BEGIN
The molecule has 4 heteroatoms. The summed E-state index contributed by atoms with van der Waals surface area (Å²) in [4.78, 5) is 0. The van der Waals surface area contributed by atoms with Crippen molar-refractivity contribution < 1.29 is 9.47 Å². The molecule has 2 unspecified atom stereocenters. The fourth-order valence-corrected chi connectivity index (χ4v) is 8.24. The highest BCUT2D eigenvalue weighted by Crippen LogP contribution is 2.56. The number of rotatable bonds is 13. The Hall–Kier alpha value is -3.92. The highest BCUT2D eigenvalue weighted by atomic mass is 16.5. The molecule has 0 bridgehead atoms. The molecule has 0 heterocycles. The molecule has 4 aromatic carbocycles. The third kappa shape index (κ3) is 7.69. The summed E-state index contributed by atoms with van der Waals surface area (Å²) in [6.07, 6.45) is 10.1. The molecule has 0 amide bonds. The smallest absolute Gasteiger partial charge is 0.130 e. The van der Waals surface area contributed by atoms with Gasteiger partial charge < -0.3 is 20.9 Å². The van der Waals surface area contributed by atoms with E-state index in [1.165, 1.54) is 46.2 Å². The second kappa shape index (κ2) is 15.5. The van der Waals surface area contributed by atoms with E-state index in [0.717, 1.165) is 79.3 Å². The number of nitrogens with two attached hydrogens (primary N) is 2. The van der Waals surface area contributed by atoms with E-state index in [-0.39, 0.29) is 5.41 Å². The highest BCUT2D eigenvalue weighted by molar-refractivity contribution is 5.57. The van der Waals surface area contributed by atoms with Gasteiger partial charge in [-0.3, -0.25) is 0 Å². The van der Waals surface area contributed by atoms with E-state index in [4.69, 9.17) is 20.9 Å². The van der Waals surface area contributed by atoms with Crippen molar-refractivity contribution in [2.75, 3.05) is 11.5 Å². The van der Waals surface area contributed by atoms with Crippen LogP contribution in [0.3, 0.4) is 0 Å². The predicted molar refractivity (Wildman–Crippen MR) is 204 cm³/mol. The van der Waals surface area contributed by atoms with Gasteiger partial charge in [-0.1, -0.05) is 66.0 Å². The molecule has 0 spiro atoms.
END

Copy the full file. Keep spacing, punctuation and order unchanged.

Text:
The molecule has 4 heteroatoms. The summed E-state index contributed by atoms with van der Waals surface area (Å²) in [4.78, 5) is 0. The van der Waals surface area contributed by atoms with Crippen molar-refractivity contribution < 1.29 is 9.47 Å². The molecule has 2 unspecified atom stereocenters. The fourth-order valence-corrected chi connectivity index (χ4v) is 8.24. The highest BCUT2D eigenvalue weighted by Crippen LogP contribution is 2.56. The number of rotatable bonds is 13. The Hall–Kier alpha value is -3.92. The highest BCUT2D eigenvalue weighted by atomic mass is 16.5. The molecule has 0 bridgehead atoms. The molecule has 0 heterocycles. The molecule has 4 aromatic carbocycles. The third kappa shape index (κ3) is 7.69. The summed E-state index contributed by atoms with van der Waals surface area (Å²) in [6.07, 6.45) is 10.1. The molecule has 0 amide bonds. The smallest absolute Gasteiger partial charge is 0.130 e. The van der Waals surface area contributed by atoms with Gasteiger partial charge < -0.3 is 20.9 Å². The van der Waals surface area contributed by atoms with E-state index in [1.165, 1.54) is 46.2 Å². The second kappa shape index (κ2) is 15.5. The van der Waals surface area contributed by atoms with E-state index in [0.717, 1.165) is 79.3 Å². The number of nitrogens with two attached hydrogens (primary N) is 2. The van der Waals surface area contributed by atoms with E-state index in [-0.39, 0.29) is 5.41 Å². The highest BCUT2D eigenvalue weighted by molar-refractivity contribution is 5.57. The van der Waals surface area contributed by atoms with Gasteiger partial charge in [-0.3, -0.25) is 0 Å². The van der Waals surface area contributed by atoms with E-state index in [4.69, 9.17) is 20.9 Å². The van der Waals surface area contributed by atoms with Crippen molar-refractivity contribution in [2.75, 3.05) is 11.5 Å². The van der Waals surface area contributed by atoms with Crippen LogP contribution in [0.3, 0.4) is 0 Å². The predicted molar refractivity (Wildman–Crippen MR) is 204 cm³/mol. The van der Waals surface area contributed by atoms with Gasteiger partial charge in [-0.1, -0.05) is 66.0 Å². The molecule has 0 spiro atoms.